Last summer, I started a twitter chat about missions called #JustMissions. After writing my book A Smoldering Wick, I began connecting with like-minded people in the world of missions. But they were few and far between. To be very honest, it’s been a hard book to sell. Most people who ‘do’ missions don’t like to be told they are doing things wrong. Nonetheless, I still feel a deep desire to continue the conversation on mission practices with a more informed approach that lends to actually listening to the Majority World church. It is something I am passionate about, and I don’t think that passion will ever go away.
The first chat was done with Kent Annan and Bryan Entzminger, and you can find it here. Please check out Kent’s work which includes his book Slow Kingdom Coming and his new book on refugees that will be released soon. Also listen in to Bryan’s podcast, Engaging Missions, where he interviews missionaries from around the globe and works hard to highlight their work in the field and connect them to listeners.
The last chat was with Peter Rowan of OMF United Kingdom and we discussed colonialism and paternalism. It was a beautiful moment for me, talking to a missions agency about a topic many agencies do all they can to avoid. I’m so grateful for Peter’s outlook and the way in which he is working hard to bring voices from the margins into the spotlight.
In-between the first and the last chats, there were amazing discussions with Faitth Brooks, Honest Missionary, Mekdes Haddis, Ryan Kuja (PLEASE PLEASE check out his new book From the Inside Out which discusses many of the topics we covered in our monthly chats), Jean Johnson (check out her book We Are Not the Hero and note that she has a study guide now), Nathalia Barros Lewis, Greg Millsaps, CJ Quartlbaum, and Bryan Benz from the International Wholistic Missions Conference (in 2019 it’ll be in Kansas City and I hope you’ll come!).
I never got around to it, but I deeply wanted to have Beth Watkins as a guest on the chat. Please check out her Engaging Missions podcast, and her website. Also grab a copy of her free e-book For the Moments I Feel Faint.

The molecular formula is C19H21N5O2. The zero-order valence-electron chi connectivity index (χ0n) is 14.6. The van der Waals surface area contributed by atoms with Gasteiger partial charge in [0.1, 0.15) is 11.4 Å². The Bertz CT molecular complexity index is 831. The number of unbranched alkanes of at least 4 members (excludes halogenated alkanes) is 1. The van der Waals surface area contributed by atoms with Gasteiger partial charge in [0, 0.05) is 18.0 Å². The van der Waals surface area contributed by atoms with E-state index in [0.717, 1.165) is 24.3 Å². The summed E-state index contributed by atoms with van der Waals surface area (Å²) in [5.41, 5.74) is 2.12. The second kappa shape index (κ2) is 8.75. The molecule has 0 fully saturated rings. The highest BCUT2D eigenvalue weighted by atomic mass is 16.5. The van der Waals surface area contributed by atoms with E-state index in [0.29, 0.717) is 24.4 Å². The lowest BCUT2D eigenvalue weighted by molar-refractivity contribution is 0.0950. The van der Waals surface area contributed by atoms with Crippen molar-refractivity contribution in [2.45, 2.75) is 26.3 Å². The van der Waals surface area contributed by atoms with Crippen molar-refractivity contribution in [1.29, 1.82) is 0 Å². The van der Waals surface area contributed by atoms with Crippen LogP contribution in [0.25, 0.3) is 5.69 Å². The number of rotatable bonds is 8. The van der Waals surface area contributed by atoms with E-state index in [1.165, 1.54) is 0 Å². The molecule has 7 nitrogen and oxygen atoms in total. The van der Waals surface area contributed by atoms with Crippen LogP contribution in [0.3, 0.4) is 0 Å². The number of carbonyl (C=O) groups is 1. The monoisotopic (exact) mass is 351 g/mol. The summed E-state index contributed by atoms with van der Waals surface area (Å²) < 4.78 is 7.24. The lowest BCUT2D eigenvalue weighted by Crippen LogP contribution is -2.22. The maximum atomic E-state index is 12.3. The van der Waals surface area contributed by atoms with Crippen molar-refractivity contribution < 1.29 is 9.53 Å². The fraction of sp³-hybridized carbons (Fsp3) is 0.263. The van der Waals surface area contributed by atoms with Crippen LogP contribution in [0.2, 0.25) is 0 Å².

As much as I have enjoyed this monthly chat, it has taken a certain amount of time and preparation. As many of you may already know, I am a foster mom. The last several months fostering has brought a whole new realm of experiences for this white American [struggling] evangelical. I have since decided to write a book on these experiences. In order to do so, and maintain my life as a mom, employee, and involved member of my church, I need to make space.
If any of you feel so inclined to pick up the JustMissions chat and run with it, I’d be happy to see that happen. It has taken a concerted effort to not just get cynical about missions. I must admit sometimes I fall into that. But I believe in hope, not necessarily hope in ‘missions’ per say, but hope that Christ moves us beyond cynicism and provokes us to work with Him toward shalom. That is where my hope is. I have hope that more missions agencies will see the need for shalom rather than colonialism, and that more missionaries will see that without intentionality, their work can be the work of colonialism.
Missions has brought me to where I am today: fighting for the rights of undocumented parents to be with their undocumented children. For that, I am and always will be grateful. I believe as more and more of us who are interested in missions, those of us who are or were or one day will be missionaries can usher in the alternative consciousness of missions, the world can actually be a better place: not because we bring Jesus wherever we go, but because Jesus is brought deeper and deeper into the crevices and silos of our profound hearts, bodies, and souls, as we connect deeper and deeper to our global neighbors.
Goodbye #JustMissions. But that doesn't mean goodbye #JustMissions participants. Please keep conversing with me, stay in contact. Keep pushing me to be more enlightened in how I look at missions.
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